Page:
May is when Robert Klein, acting president of the newly organized California Institute for Regenerative Medicine, hopes to begin cutting the first checks, reports USA Today.
The program is part of Prop. 71, a 10-year tax-funded bond measure that voters approved in November.
The effort is practically an effort to create a California-based alternative to federally-funded research involving the use of human embryonic stem cells.
"I'm verging on complete mental exhaustion trying to get it right," says Klein. "I'm averaging 10 to 12 phone calls a day that have to get taken care of immediately, and then a few more to make sure the process keeps moving along."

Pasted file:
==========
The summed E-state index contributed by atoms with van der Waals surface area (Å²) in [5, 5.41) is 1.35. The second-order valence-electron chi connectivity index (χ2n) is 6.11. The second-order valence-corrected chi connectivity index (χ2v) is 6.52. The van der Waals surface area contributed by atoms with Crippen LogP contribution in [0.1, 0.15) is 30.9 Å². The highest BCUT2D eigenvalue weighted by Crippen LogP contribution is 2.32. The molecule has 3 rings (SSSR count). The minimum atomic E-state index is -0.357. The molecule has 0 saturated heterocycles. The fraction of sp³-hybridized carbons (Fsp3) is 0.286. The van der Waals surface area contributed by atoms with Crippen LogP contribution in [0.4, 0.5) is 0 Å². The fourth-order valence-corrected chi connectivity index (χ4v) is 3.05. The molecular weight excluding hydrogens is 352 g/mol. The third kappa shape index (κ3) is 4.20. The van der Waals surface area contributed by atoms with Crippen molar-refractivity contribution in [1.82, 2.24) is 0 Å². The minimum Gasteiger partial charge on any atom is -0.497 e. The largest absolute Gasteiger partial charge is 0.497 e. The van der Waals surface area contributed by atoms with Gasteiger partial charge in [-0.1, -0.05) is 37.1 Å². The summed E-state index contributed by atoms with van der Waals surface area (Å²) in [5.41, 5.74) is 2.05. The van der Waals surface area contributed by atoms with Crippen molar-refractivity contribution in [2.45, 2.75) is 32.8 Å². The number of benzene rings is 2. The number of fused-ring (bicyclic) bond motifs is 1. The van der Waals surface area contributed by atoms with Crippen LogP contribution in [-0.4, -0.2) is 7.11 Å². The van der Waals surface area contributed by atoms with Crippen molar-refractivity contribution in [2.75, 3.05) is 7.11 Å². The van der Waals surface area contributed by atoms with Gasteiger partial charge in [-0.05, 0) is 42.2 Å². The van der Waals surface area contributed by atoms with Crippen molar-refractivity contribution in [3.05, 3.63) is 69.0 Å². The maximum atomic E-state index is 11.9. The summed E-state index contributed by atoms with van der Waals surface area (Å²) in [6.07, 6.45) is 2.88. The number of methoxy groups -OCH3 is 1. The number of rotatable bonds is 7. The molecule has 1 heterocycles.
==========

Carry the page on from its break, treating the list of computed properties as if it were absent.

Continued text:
Embryonic stem cells are all-purpose cells that scientists believe can be coaxed into forming any of the 200 or so cell types that make up the human body.
Many experts believe stem cells can help cure neurodegenerative diseases, diabetes and heart disease and have the potential to grow new organs for transplant that would not be rejected by the body.